2. Expression noise may enable cells to fight off threats. Say a certain level of protein is required to survive a toxic compound attack. Then having cells with sufficient levels of defender protein is more probable in a (noisy) cell population with varying gene expression levels, than in cell populations with a constant level of expression.

3. Randomness may ensure variation in differentiation. An example given in the news feature is the differentiation of blue and green light sensing photoreceptors in drosophila.

So, the noise is there for a reason. Noise, or more precisely – random fluctuation, is an ubiquitous cellular phenomenon. But cells of a given type still end up with similar morphology and similar functionality. The beauty of nature is how the randomness is controlled just enough to achieve the minimum amount of order necessary for preserving functionality. Also, in keeping the random events, flexibility is preserved for future adaptation.

The chaos extends further than gene-expression. If you also consider variations in insertions/deletions, gene copy number and epigenetic differences, the potential for random variation at the gene level becomes evident. To control some of this genetic randomness you have proteins like Hsp90 that masks genetic variation at the transcription level (or folding level to be precise). This is an important control-mode for some of the chaos (DNA sequence variation and mutations) and at the same time it enables sudden exposure of chaos to achieve rapid morphological evolution if needed. I am pretty sure that similar (or very different) control mechanisms will be discovered for gene expression noise in the future.

The noisy expression story is another illustration of how we are not just our genes. The DNA-sequence may be a defining starting point, but there are levels and levels of variation on top of that. As multicellular and evolving organisms, we are constantly balancing between chaos and order. The chaos-level is maximized to minimize energy expenditure and to ensure a multitude of possible paths to follow in an organisms future biological evolution.

The balance is oh so beautiful, it’s called nature.

Hsp90 to end controversies in evolution theory (final chapter, blogging in Just Science 08)

In Uncategorized on February 8, 2008 at 9:42 am

Previous posts have shown Hsp90 to be a molecular buffer allowing rapid morphological changes in times of stress. As will be discussed below, such a buffering function supports the evolutionary theories of punctuated equilibria, hopeful monsters and canalization.

So…, this last post will end with the final conclusions based on the arguments presented in the previous 4 posts. But, first….Two fundamental questions:

1. Even if Hsp90 can promote rapid changes in phenotype (appearance) how is this change retained (fixed) for future generations ?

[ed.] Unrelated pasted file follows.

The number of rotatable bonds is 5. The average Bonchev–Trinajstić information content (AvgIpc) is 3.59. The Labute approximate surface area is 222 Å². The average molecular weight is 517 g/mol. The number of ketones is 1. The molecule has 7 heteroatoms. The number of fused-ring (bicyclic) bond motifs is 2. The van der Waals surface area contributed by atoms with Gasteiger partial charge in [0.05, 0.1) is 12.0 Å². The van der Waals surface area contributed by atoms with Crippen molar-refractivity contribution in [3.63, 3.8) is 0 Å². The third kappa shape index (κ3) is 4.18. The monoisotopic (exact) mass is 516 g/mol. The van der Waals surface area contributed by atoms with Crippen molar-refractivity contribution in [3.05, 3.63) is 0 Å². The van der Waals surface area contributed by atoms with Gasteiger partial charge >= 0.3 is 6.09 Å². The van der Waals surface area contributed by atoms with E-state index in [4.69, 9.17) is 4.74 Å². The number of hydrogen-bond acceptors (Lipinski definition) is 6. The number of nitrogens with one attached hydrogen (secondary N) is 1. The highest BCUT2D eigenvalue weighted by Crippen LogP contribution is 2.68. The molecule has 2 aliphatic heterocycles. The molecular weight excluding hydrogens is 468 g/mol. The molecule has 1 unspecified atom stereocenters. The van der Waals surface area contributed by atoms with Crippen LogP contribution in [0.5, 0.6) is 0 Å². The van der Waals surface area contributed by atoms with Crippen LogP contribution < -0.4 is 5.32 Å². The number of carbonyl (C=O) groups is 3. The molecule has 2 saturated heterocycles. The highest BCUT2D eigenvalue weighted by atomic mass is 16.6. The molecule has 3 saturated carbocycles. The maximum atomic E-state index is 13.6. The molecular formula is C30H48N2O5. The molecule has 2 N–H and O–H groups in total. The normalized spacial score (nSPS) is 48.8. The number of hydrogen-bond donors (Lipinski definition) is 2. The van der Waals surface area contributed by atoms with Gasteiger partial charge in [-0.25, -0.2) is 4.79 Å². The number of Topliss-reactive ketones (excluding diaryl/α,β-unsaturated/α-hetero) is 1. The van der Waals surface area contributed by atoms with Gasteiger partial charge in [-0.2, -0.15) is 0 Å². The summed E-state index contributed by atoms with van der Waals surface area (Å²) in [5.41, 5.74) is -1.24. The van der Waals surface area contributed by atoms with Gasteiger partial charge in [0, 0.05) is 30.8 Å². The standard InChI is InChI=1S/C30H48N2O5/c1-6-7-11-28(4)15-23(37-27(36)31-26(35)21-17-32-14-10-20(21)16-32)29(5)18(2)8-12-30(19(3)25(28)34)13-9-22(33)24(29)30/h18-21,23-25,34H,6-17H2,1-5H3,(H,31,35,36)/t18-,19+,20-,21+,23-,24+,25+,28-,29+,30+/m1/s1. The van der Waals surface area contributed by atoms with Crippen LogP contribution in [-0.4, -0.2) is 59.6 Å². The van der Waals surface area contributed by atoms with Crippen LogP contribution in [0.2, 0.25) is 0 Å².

This fixation has been demonstrated to occur (see Sangster TA et al.), and the traits become independent of Hsp90. The exact mechanism(s) however remains to be elucidated.

Nevertheless, temporarily compromising Hsp90 function (either by drugs or by temperature rise) is sufficient for fixing new traits. Simulations seem to show that knocking out the genes for key proteins (not necessarily heat shock proteins) lead to increased phenotypic diversity, and thus the underlying cause may be genetic fixation. However, interplay between epigenetic and genetic mechanisms has been suggested and been backed up by experiments. Thus fixation probably happens through yet to determined genetic as well as epigenetic mechanisms, or a combination of both. A model for epigenetic fixation is given in the thumbnail below:

Epigenetic evolution through Hsp90

Models for genetic fixation follows the theory of canalization with Hsp90 functioning as the Waddington’s widget (see Semin Cell Dev Biol. 2003 Oct;14(5):301-10). This is discussed further under the next bulletpoint, the second question…..

2. Does these aspects of Hsp90-function fit into current models of evolution ?

Yes, although some of these theories are controversial. First we have the idea of punctuated equilibrium and hopeful monsters discussed in my previous post. To expand on these ideas let’s also include the theory of canalization. Canalization explains punctuated equilibrium by referring to an organisms buffering capacity (to counter the potential deleterious effects of mutations). The theory was put forward by C. H. Waddington more than 50 years ago, but is still controversial it seems. Hsp90 is a molecular explanation of the canalization concept in that organisms with different genotypes express the same phenotype until times of stress. There are also indications that other heat shock proteins or other “signaling hub”-proteins or even miRNA can serve such buffering functions (see references within this review).

Taken together, these controversial evolutionary theories and the experimental evidence on Hsp90 supports one another, and a paradigm shift in evolutionary biology is in place. Darwins theories are correct up to the point of gradual and constant evolution of traits. Evolution instead, occurs in bursts. This series of blogposts have conveyed the molecular evidence for such punctuated equlibria and canalization, which comes from studies on the molecular chaperone Hsp90. I hope I have enlightened and convinced at least some evolution biologists into believing that Darwins theories can be expanded to include these (no longer controversial) theories.